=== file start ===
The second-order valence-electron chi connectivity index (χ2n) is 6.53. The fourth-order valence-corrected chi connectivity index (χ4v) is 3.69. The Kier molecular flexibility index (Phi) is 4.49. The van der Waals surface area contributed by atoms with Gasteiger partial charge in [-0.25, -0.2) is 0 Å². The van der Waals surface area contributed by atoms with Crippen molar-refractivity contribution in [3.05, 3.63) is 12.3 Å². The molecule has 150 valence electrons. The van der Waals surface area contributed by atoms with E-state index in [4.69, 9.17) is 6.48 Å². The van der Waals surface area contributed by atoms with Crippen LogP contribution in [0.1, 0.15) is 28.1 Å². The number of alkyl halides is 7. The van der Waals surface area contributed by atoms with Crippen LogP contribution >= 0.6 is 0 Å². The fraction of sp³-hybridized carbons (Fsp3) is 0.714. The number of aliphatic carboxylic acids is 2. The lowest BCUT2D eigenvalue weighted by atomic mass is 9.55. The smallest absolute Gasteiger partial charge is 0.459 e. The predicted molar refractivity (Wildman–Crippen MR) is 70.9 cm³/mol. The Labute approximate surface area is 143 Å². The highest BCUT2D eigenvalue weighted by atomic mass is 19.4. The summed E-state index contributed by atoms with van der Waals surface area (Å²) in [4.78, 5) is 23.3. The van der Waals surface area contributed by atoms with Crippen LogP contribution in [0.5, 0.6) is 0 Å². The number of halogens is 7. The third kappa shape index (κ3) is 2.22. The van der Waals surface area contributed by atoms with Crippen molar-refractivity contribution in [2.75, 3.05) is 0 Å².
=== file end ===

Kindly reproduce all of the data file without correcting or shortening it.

The second-order valence-electron chi connectivity index (χ2n) is 6.53. The fourth-order valence-corrected chi connectivity index (χ4v) is 3.69. The Kier molecular flexibility index (Phi) is 4.49. The van der Waals surface area contributed by atoms with Gasteiger partial charge in [-0.25, -0.2) is 0 Å². The van der Waals surface area contributed by atoms with Crippen molar-refractivity contribution in [3.05, 3.63) is 12.3 Å². The molecule has 150 valence electrons. The van der Waals surface area contributed by atoms with E-state index in [4.69, 9.17) is 6.48 Å². The van der Waals surface area contributed by atoms with Crippen LogP contribution in [0.1, 0.15) is 28.1 Å². The number of alkyl halides is 7. The van der Waals surface area contributed by atoms with Crippen LogP contribution >= 0.6 is 0 Å². The fraction of sp³-hybridized carbons (Fsp3) is 0.714. The number of aliphatic carboxylic acids is 2. The lowest BCUT2D eigenvalue weighted by atomic mass is 9.55. The smallest absolute Gasteiger partial charge is 0.459 e. The predicted molar refractivity (Wildman–Crippen MR) is 70.9 cm³/mol. The Labute approximate surface area is 143 Å². The highest BCUT2D eigenvalue weighted by atomic mass is 19.4. The summed E-state index contributed by atoms with van der Waals surface area (Å²) in [4.78, 5) is 23.3. The van der Waals surface area contributed by atoms with Crippen LogP contribution in [0.5, 0.6) is 0 Å². The number of halogens is 7. The third kappa shape index (κ3) is 2.22. The van der Waals surface area contributed by atoms with Crippen molar-refractivity contribution in [2.75, 3.05) is 0 Å².